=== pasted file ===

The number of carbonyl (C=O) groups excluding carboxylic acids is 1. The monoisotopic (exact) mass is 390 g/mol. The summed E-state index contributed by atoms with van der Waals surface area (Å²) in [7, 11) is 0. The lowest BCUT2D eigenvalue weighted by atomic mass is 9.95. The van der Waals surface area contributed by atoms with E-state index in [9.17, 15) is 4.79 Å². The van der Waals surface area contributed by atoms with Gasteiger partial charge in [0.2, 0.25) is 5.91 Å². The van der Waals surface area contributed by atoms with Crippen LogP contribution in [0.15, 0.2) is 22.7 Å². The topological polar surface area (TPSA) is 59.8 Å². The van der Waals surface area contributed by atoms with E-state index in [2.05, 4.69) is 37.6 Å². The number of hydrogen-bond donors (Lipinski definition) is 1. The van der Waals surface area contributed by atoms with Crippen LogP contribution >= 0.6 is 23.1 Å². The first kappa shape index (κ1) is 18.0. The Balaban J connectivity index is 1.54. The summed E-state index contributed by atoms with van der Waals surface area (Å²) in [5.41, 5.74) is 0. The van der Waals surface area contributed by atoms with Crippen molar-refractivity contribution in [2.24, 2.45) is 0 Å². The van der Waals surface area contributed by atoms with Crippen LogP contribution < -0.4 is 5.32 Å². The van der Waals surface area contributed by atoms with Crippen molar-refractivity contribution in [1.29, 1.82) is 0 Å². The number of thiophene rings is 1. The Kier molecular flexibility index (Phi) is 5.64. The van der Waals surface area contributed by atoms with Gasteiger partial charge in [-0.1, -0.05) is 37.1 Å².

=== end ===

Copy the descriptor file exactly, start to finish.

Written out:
The number of carbonyl (C=O) groups excluding carboxylic acids is 1. The monoisotopic (exact) mass is 390 g/mol. The summed E-state index contributed by atoms with van der Waals surface area (Å²) in [7, 11) is 0. The lowest BCUT2D eigenvalue weighted by atomic mass is 9.95. The van der Waals surface area contributed by atoms with E-state index in [9.17, 15) is 4.79 Å². The van der Waals surface area contributed by atoms with Gasteiger partial charge in [0.2, 0.25) is 5.91 Å². The van der Waals surface area contributed by atoms with Crippen LogP contribution in [0.15, 0.2) is 22.7 Å². The topological polar surface area (TPSA) is 59.8 Å². The van der Waals surface area contributed by atoms with E-state index in [2.05, 4.69) is 37.6 Å². The number of hydrogen-bond donors (Lipinski definition) is 1. The van der Waals surface area contributed by atoms with Crippen LogP contribution >= 0.6 is 23.1 Å². The first kappa shape index (κ1) is 18.0. The Balaban J connectivity index is 1.54. The summed E-state index contributed by atoms with van der Waals surface area (Å²) in [5.41, 5.74) is 0. The van der Waals surface area contributed by atoms with Crippen molar-refractivity contribution in [2.24, 2.45) is 0 Å². The van der Waals surface area contributed by atoms with Crippen LogP contribution < -0.4 is 5.32 Å². The van der Waals surface area contributed by atoms with Crippen molar-refractivity contribution in [1.29, 1.82) is 0 Å². The number of thiophene rings is 1. The Kier molecular flexibility index (Phi) is 5.64. The van der Waals surface area contributed by atoms with Gasteiger partial charge in [-0.1, -0.05) is 37.1 Å².